Just outside the city limits of Houston, Texas, William P. Hobby Airport originated as the city’s first and only commercial airport. This title held strong until 1969 when the George Bush Intercontinental Airport opened its doors to the Houston public. Hobby Airport then became the secondary airport for local air travel in the region. In 2013, Southwest Airlines took the opportunity to build their hub at Hobby Airport and make it a focal point to grow flights in this region. Wanting to expand their international flight offerings to the Caribbean and South America, Southwest Airlines called upon construction firm Hensel Phelps to develop an expansion plan for their international terminal. This included five new terminal gates – four of which are used by Southwest Airlines for international flights – along with the construction of a new parking garage to accommodate the heavier traffic flow. Hensel Phelps assembled a large group of unique subcontractors to complete the expansion. Texas Exterior Systems (TES) was among those selected.
TES Taps The Right Support
TES was contracted to do all cold-formed steel stud framing on the interior and exterior of the terminal expansion. They faced several challenges including short construction deadlines, complex framing designs, and the completion of interior, exterior and roof framing for a building with a gross area topping 177,000 square feet.
To ensure the work was done efficiently and with expertise, TES tapped ClarkDietrich Engineering Services, a team they have opted to work with on several occasions. They knew ClarkDietrich could help address these issues through BIM modeling and coordination, panel drawings, and detailed interior and exterior shop drawings including reference plans, section cuts, and framing details for all interior load bearing and exterior framing conditions. ClarkDietrich also provided all cold-formed steel framing products for the project.
Complex Challenges No Match for Expert Engineering
The architectural design of the terminal expansion encompassed some complex engineering challenges. The project included a large radius roof wing with a detailed fascia and soffit that was engineered and constructed primarily out of cold-formed framing. There was an exterior load-bearing vestibule that required shear walls with x bracing and shear post design. Interior portions of the project required load-bearing design with engineering ceiling joists, girders and posts to provide a rigid roof structure with adequate capacities to support various quantities of mechanical equipment.
To help reduce construction time, the ClarkDietrich BIM team produced detailed panel drawings for all exterior curtainwall framing that was represented in the engineered shop drawings. Panelizing the framing into ten-foot segments allowed crews to construct the panels on the ground and erect them into the appropriate locations. Each panel drawing included a material schedule as well as a detailed layout of the exact dimensions to accurately assemble the panels before construction. ClarkDietrich’s proprietary RedHeader Rough Opening System was also used at all the typical opening locations. This system, which uses one-piece headers and jambs that are easy to install and adjust, reduced labor and material by not having to assemble built-up members for most opening framing.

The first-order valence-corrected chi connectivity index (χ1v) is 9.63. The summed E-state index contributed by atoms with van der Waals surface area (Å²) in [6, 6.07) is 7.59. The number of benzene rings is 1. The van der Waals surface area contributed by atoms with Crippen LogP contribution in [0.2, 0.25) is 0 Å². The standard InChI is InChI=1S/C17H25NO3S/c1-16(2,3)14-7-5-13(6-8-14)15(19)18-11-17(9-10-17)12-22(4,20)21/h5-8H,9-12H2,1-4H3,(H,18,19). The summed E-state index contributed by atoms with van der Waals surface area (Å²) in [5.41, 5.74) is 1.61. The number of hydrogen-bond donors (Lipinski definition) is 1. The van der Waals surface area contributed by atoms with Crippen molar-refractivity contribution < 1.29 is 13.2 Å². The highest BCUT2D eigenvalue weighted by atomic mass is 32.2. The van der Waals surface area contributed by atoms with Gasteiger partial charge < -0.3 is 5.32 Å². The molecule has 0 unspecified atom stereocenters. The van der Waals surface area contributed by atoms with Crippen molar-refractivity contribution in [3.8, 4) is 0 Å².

In order to complete the framing for such a large project in an accurate and timely manner, the BIM team coordinated and modeled every stud and track required to frame all the interior and exterior partitions and soffits.
Proper coordination with other trades as well as creating panel drawings with represented partition MEP penetrations enabled TES to layout and frame large sections of interior framing prior to any MEP being installed. Being accurate and on time with the panel drawings afforded TES the luxury of framing without interference from any other trades while also eliminating any need for rework in the field. Likewise, the trade could use the ClarkDietrich drawings to help guide their own work as well.
A Job Well Done
“I was really impressed with the modeling and proactive nature of the team. They worked through every issue with a high level of detail. Their contributions were highly valued,” said Roy Pinch, VDC engineer with Hensel Phelps.
The combination of hard work and coordination between the engineering team and the BIM team at ClarkDietrich allowed this project to be a successful reality. Construction of the William P. Hobby Airport international terminal was completed on Oct. 15, 2015, which brought international air service back to the airport for the first time since 1969 and transformed it into Southwest Airlines’ international hub for South American and Caribbean travel.
Cold-formed Steel Contractor: Texas Exterior Systems
Architect of Record: Corgan
Engineer of Record: Henderson+ Rogers
Cold-formed Steel Engineer: ClarkDietrich Engineering